In this simple tutorial, I show you how to build a DIY farmhouse TV stand with cabinet doors.
In this step-by-step guide, you will learn how to:
- Build a TV console plywood carcass.
- How to build rustic cabinet doors.
- Install shiplap.
- Useful woodworking tips and techniques.
- And much more.
DIY Entertainment Center Plans
I created downloadable DIY build plans for this rustic farmhouse TV stand.
In these DIY Rustic TV Console plans, you will receive:
- 58 page pdf with 3D illustrations for each step
- Material List
- Tool List
- Complete Cut List
Table of Contents
- DIY Entertainment Center Plans
- Tools and Material
- Video Tutorial
- DIY Farmhouse TV Stand Measurements
- Cut List
- 1 – Outer TV Cabinet Carcass
- 2 – Floor Supports
- 3- Inner Plywood Carcass
- 4 – Secure TV Cabinet Plywood Carcass
- 5 – Top
- 6 – Prepare Wood
- 7 – Face Frame
- How to Measure for Inset Cabinet Doors?
- 8 – Farmhouse TV Stand Cabinet Doors
- 9 – Decorative Hardware
- 10 – Cabinet Door Glass
- 11 – Inset Cabinet Doors
- 12 – Shiplap
- Frequently Asked Questions
- What do you call a cabinet that holds a TV?
Tools and MaterialKreg K5 Pocket Hole Jig
Pocket Hole Screws
Circular Saw with Track
Circular Saw Option
Pocket Hole Clamps
Cabinet Jig It Drill Guide
Inset Cabinet Hinges
Cabinet Hinge Plate Template
Self Centering Drill Bits
Router Bit for Glass Panes
Black Decorative Bracket
Glass Cutting Tool
Lexan (Glass Alternative)
Plywood & Other Wood
- 3 full sheets of 4′ x 8′ x 3/4″
- Wood for Top, Shiplap, Face Frame, and Cabinet Doors
- Plywood if you plan to paint.
- Your favorite hardwood or softwood (I used Cypress).
First, there are many things which are difficult to explain with words and images, so be sure to checkout the video tutorial below.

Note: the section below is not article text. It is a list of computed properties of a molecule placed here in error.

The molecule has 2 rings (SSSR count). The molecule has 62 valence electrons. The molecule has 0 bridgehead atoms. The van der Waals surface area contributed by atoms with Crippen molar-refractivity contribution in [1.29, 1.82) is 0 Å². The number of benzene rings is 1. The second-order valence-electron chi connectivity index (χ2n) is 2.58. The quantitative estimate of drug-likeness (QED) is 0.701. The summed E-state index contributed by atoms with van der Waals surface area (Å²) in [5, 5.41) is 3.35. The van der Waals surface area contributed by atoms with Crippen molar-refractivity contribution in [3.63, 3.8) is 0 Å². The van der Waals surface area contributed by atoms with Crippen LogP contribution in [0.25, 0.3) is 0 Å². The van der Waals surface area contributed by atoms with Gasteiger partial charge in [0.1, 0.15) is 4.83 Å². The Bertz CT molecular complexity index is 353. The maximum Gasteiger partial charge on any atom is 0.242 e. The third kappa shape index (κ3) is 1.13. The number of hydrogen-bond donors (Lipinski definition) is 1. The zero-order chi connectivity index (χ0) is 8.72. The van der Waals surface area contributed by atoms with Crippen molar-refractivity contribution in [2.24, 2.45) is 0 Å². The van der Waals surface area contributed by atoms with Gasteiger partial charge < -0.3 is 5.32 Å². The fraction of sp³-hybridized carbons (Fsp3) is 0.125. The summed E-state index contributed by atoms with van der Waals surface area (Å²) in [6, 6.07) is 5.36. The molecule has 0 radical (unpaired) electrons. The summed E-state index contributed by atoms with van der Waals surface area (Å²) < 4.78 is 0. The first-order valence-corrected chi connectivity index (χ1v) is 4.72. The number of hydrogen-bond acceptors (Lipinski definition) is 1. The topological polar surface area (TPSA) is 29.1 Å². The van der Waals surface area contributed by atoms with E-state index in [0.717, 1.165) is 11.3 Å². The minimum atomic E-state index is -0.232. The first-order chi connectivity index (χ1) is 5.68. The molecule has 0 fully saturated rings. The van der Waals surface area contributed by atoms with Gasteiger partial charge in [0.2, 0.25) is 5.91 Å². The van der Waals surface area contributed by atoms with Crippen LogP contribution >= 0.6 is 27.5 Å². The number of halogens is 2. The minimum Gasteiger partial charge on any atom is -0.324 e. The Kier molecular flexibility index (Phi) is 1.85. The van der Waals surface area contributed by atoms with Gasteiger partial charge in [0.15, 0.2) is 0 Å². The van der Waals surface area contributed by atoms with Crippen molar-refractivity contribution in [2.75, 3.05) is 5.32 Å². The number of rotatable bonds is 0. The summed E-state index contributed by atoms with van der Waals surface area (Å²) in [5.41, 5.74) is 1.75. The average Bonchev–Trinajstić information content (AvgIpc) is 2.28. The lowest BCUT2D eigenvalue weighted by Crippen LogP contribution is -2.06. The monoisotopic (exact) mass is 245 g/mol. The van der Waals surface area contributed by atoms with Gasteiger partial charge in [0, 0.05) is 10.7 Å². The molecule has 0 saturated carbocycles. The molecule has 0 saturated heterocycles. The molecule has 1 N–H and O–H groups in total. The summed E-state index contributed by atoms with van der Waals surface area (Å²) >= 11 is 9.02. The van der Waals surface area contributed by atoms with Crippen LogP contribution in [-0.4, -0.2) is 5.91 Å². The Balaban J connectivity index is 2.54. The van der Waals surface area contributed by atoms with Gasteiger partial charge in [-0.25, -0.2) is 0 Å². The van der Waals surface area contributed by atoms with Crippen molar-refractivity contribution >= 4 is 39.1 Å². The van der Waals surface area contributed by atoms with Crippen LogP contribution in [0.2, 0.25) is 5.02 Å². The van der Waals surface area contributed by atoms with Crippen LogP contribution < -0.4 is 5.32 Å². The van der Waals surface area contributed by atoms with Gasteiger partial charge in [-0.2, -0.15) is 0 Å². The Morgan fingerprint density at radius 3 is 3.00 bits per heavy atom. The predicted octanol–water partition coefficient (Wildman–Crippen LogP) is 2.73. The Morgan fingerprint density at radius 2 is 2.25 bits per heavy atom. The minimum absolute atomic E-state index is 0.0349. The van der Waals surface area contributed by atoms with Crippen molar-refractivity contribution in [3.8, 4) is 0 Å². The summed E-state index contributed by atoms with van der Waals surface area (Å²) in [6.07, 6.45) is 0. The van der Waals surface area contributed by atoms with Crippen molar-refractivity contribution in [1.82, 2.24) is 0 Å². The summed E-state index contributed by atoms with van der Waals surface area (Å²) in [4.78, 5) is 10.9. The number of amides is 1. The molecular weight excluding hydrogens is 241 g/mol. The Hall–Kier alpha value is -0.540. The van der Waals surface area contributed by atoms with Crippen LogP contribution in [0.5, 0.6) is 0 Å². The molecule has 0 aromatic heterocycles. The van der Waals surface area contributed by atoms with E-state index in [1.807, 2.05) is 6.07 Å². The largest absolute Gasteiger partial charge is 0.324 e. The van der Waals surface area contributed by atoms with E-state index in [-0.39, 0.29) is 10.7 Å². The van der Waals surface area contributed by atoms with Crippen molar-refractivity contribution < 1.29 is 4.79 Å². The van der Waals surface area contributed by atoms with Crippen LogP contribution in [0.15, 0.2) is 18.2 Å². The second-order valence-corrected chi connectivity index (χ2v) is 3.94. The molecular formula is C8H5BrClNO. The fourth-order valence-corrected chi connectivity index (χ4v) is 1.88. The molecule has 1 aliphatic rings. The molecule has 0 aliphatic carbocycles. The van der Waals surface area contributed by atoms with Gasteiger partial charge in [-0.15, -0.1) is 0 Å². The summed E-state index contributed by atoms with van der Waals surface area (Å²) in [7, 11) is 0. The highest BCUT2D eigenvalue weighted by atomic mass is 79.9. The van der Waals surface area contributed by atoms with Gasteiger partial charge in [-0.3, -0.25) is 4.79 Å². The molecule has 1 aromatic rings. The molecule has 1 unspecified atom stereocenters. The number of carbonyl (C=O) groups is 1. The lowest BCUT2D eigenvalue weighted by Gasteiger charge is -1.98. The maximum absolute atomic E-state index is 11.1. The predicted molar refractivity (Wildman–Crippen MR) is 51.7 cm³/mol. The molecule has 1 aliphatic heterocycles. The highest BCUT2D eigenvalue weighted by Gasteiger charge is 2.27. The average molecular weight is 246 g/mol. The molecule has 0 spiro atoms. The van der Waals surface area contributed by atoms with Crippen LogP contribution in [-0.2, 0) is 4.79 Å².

DIY Farmhouse TV Stand Measurements
The dimensions for this entertainment center are 36” x 48.5” x 25” (Height x Width x Depth).
For this project, I used ¾” plywood to make the carcass and 1/2″ cypress wood for the trim, shiplap, and cabinets.
The cabinet doors have Lexan (Glass Alternative) panes with decorative black corner brackets.
I find the bare wood combined with black decorative hardware gives the TV cabinet a rustic, modern farmhouse style.
Keep in mind, any species of wood can be used in place of the Cypress wood.
DIY TV Stand on a Budget
Obviously, the cost of wood skyrocketed in recent months.
As a result, any species of wood can be used in place of Cypress wood.
Farmhouse TV Stand Decor Ideas
To further illustrate my point, I created a 3D model of this entertainment center in white.
You can even distress the paint to give it a real farmhouse style appearance.
This DIY entertainment center calls for 3 full sheets of plywood.
In order to minimize waste, I created the cut list below.
Quick Tip: I encourage you to only cut the pieces you need for the step you are working on.
It may be tempting to cut everything at once, but 1 mistake could cost you time and money.
By all means, I encourage you to make pre-cuts.
However, I strongly recommend you cut all the wood needed for step 1, complete step 1, and then move on to step 2.
I prefer to cut large sheets of plywood with my track saw.
Then, I finish the other cuts on my table saw.
Essentially, smaller pieces of plywood or easier and safer to cut on the table saw.
1 – Outer TV Cabinet Carcass
First, the outer TV cabinet carcass is made with 3/4″ plywood.
It consists of 4 pieces: Bottom, Right, Left, and Back.
Some folks believe pocket hole joinery lacks strength and should not be used.
However, I believe pocket holes perform well if used for the right project.
Luckily, pocket hole joinery along with wood glue work great for cabinet carcass’.
First, I space the pocket holes evenly across the wood.
Most of the time, 3 pocket holes evenly spaced will securely hold the wood together for the glue to dry.
Next, spread glue on both surfaces of the plywood you join together.
Make sure you saturate the end grain of plywood with glue.
End grain soaks up wood glue very quickly.